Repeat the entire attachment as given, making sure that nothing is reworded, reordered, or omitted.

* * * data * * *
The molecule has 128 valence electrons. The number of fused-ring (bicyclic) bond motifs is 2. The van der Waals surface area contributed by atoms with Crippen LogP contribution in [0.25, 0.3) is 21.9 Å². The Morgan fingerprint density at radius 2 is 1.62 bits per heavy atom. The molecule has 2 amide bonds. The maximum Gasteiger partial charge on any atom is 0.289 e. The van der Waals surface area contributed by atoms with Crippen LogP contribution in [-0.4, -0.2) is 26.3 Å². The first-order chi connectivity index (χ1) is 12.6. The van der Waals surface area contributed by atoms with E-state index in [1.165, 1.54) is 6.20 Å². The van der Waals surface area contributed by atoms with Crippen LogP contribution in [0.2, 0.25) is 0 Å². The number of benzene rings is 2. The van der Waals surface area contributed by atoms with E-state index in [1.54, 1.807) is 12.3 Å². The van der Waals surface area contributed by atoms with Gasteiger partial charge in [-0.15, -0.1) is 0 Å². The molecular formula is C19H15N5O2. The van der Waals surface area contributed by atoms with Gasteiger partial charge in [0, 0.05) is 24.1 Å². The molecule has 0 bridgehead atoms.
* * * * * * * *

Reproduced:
The molecule has 128 valence electrons. The number of fused-ring (bicyclic) bond motifs is 2. The van der Waals surface area contributed by atoms with Crippen LogP contribution in [0.25, 0.3) is 21.9 Å². The Morgan fingerprint density at radius 2 is 1.62 bits per heavy atom. The molecule has 2 amide bonds. The maximum Gasteiger partial charge on any atom is 0.289 e. The van der Waals surface area contributed by atoms with Crippen LogP contribution in [-0.4, -0.2) is 26.3 Å². The first-order chi connectivity index (χ1) is 12.6. The van der Waals surface area contributed by atoms with E-state index in [1.165, 1.54) is 6.20 Å². The van der Waals surface area contributed by atoms with Crippen LogP contribution in [0.2, 0.25) is 0 Å². The number of benzene rings is 2. The van der Waals surface area contributed by atoms with E-state index in [1.54, 1.807) is 12.3 Å². The van der Waals surface area contributed by atoms with Gasteiger partial charge in [-0.15, -0.1) is 0 Å². The molecular formula is C19H15N5O2. The van der Waals surface area contributed by atoms with Gasteiger partial charge in [0, 0.05) is 24.1 Å². The molecule has 0 bridgehead atoms.